The Victim Mentality of our Generation


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C. Andrews, Managing Editor

Our generation has brought attention to issues that were not acknowledged enough. The problem now, however, is that a pattern follows this victim mentality. It has become normalized in modern behaviors for people to search for persecution for many reasons. This has led to a way of thinking that prevails within many people, containing things such as constantly blaming others, accusatory finger-pointing, and pity parties fuelled by fear, pessimism, and anger.


Everyone has a dark side in life, usually from their upbringing. This leads to various coping mechanisms that each individual in society develops. Unfortunately, most people become victims in some way. Physical, sexual, emotional, or psychological abuse are all things that, sadly, are found commonly in households. Self-victimization may develop in many ways, such as the codependent relationships people have had with their parents or even just watching an unhealthy victim mentality projected by someone else. 

Over time, people have begun to notice the benefits of playing the victim card. Unfortunately, these ‘perks’ lead to unhealthy habits becoming rewarding for modern society. Examples of this include the increase in attention, gaining pity from others, not taking responsibility for things, feeling important because everyone wants to hear your story, and an increase in the likelihood of achieving whatever you want. Suddenly, everyone wants to feel like they can justify their actions since they’re sad or victimized. 

On top of this, people playing these cards manipulate others around them. Often, the habit of controlling others by self-victimization is not a conscious decision. We learn that gaining people’s sympathy makes us feel better about ourselves, so we exaggerate things more and more over time. 

Some people, however, abuse this consciously. For example, abusive and/or sociopathic people use this role to help keep an emotional leash on those around them. For instance, a narcissistic person might constantly put their partner down, then dwell on the one time their partner went off and called them names, making it seem like they are the “abused one.” Or a physically abusive person might use the excuse that they “always have to put up with the other person” as a reason for beating up their partner.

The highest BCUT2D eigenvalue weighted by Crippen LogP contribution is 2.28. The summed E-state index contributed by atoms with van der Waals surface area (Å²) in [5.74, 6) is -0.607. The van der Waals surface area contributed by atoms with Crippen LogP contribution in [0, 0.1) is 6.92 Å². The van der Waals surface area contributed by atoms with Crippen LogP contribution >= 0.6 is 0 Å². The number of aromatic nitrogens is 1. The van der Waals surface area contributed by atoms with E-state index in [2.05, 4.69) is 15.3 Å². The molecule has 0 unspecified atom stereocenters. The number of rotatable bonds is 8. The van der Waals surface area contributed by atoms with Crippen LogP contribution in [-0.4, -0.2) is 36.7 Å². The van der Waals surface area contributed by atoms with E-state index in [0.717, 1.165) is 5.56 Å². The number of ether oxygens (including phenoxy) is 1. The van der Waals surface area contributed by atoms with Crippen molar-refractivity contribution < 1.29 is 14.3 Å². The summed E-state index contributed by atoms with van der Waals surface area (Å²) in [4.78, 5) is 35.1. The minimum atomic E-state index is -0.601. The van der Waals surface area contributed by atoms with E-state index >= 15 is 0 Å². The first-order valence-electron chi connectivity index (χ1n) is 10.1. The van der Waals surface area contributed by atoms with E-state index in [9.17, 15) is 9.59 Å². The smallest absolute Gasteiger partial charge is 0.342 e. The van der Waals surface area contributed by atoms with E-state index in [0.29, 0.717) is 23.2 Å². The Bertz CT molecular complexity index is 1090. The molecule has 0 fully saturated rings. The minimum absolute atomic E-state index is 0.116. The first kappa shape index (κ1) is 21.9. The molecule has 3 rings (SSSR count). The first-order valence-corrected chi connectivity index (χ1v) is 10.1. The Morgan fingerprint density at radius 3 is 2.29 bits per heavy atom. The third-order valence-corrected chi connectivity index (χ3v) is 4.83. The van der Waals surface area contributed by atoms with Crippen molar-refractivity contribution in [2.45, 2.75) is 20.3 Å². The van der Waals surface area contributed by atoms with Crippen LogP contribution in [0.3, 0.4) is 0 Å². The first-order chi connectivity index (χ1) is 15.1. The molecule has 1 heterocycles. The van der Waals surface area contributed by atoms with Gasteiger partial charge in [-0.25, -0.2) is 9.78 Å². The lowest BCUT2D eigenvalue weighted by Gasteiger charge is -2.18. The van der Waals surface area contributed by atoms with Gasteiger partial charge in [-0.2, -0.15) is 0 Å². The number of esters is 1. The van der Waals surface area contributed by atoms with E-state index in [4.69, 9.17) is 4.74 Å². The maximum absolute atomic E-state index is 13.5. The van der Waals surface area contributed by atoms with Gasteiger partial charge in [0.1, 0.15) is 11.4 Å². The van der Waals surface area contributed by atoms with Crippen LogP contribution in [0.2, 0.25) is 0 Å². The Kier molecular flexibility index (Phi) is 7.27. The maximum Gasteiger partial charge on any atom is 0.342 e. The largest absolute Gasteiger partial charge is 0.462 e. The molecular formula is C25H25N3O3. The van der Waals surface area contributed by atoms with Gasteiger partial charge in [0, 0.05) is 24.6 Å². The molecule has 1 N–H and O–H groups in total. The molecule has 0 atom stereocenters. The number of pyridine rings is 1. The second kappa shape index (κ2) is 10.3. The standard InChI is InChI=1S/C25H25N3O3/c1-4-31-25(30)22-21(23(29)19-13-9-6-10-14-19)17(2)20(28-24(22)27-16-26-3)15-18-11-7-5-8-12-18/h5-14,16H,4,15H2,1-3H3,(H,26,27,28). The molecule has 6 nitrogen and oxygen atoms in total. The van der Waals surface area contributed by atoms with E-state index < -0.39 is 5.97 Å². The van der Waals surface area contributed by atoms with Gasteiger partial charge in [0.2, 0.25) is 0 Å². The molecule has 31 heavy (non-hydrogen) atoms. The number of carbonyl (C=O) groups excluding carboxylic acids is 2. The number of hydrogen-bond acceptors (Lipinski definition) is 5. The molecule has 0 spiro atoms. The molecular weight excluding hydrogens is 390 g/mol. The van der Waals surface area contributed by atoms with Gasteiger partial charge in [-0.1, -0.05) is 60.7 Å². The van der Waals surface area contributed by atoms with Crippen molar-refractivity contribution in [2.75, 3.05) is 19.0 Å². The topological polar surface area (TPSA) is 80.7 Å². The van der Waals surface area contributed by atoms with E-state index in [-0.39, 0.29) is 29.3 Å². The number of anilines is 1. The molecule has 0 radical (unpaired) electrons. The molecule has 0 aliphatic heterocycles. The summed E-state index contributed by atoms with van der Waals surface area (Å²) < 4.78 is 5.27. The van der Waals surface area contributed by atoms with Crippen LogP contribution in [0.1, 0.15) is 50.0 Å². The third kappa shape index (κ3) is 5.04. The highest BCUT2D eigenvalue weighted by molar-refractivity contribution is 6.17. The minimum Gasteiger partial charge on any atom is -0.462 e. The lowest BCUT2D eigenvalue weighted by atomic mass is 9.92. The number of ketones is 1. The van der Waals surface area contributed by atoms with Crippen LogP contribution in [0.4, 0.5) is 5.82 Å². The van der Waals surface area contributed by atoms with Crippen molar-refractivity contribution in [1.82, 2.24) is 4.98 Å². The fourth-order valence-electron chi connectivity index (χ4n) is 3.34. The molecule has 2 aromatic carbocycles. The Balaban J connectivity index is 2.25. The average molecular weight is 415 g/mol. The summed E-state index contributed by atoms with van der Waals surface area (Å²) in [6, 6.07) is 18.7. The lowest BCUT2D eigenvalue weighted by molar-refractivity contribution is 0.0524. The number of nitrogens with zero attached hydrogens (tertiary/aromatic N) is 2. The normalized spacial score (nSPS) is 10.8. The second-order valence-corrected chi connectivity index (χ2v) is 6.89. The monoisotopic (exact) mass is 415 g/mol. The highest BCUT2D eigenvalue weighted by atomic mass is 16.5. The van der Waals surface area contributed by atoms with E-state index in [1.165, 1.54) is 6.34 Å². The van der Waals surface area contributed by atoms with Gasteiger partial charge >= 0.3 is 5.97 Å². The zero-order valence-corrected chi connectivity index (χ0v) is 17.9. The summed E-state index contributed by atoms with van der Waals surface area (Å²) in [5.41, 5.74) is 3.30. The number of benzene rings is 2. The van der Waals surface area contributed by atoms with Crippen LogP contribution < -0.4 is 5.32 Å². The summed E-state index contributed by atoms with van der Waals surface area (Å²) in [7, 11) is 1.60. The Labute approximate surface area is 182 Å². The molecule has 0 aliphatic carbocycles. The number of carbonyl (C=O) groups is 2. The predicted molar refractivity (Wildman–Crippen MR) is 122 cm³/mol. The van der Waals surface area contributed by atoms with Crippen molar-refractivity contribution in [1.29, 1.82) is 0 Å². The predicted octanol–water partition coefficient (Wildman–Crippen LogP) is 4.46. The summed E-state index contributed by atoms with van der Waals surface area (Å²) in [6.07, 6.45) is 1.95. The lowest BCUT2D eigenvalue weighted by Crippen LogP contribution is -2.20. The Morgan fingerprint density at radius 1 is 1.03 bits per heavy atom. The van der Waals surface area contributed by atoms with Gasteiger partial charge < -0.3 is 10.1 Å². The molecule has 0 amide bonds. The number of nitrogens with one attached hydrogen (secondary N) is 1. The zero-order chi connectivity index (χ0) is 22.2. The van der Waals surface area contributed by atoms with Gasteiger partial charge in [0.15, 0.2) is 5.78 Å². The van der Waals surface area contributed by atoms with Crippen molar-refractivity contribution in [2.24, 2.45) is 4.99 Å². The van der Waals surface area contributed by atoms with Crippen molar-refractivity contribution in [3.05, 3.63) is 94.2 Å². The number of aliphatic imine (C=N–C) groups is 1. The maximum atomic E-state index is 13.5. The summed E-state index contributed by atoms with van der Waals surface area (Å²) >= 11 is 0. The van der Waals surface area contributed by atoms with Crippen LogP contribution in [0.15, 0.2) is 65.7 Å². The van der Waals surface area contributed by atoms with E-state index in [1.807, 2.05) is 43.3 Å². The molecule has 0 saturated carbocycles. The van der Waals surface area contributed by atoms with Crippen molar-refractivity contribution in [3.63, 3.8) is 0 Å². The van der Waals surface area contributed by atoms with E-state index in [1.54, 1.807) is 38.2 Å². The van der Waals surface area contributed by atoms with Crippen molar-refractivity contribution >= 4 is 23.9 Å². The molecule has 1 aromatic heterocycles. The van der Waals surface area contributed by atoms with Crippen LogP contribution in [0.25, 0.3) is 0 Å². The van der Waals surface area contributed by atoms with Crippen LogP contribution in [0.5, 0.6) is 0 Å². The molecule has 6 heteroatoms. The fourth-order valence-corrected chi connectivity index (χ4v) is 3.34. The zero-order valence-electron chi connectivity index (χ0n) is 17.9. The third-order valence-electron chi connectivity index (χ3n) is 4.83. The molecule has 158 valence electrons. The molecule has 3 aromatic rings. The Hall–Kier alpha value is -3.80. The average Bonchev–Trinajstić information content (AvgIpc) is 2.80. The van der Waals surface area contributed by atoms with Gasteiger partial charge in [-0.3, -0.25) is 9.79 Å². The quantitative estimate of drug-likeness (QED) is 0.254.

Any individual can play the victim card, and every person around you has likely done it in the past, consciously or not. But now, this is happening more often as this behavior is normalized around newer generations. 


Children are developing these self-destructive mentalities more often than ever. It’s also getting harder to prevent as it can form in many situations. For instance, a youngster who experiences peer bullying may begin to believe that they are utterly powerless; meanwhile, a child with a strong feeling of entitlement may insist that they deserve more when they don’t get their way. Even when good things occur, a kid with a victim mentality will only concentrate on the negative. Even when something excellent happens, they still disregard fortunate situations.

Modern children are growing up extraordinarily pessimistic and dismissive of the positive aspects of their lives. What’s worse, children are encouraged to be victims in their lives growing up. Whether it’s a teen trying to find a situation where something horrible happened in their life for a college essay, or if attention is only gained when something dramatic or drastic is happening in your life, children are choosing to look at the issues in their lives and hold onto them for as long as possible. 


In politics, there is a pattern where Americans are becoming increasingly pessimistic. Instead of viewing challenges as obstacles, we too often regard difficulties as insurmountable systemic issues.

On the left, it appears that racism, sexism, ableism, and other pervasive issues are the root of all problems. While acknowledging these systemic issues is vital, focusing on them too much stops us from adopting actionable initiatives that will result in real change. Unfortunately, the left tends to grasp past issues and make claims about the future but hold onto the past so much that they can’t move forward. 

On the right, the 2016 campaign season saw perhaps the clearest example of victimization in modern times. In contrast to Reagan’s upbeat “Morning in America” speeches, Donald Trump rallied followers behind the notion that they were the victims of a dishonest “liberal elite” who were purposefully destroying the country. Moreover, Trump encouraged voters to believe they were being oppressed by those in power as president, leading to a decline in faith in the political process rather than inspiring Americans to overcome the risks of globalization.

We have lost the sense of unity and tenacity that allowed Americans to persevere through early adversity because we have gotten so fixated on labeling ourselves victims and examining how factors impact us outside of our immediate control.


The victim mentality has led to a divide in American citizens and constant unhealthy issues with modern generations of children and teens as they grow up. We have no chance of resolving issues in America with a pessimistic attitude or overuse of victimhood, and we must stop normalizing and rewarding self-victimization within kids. Instead, we must address issues together and meet challenges with the strength of unity.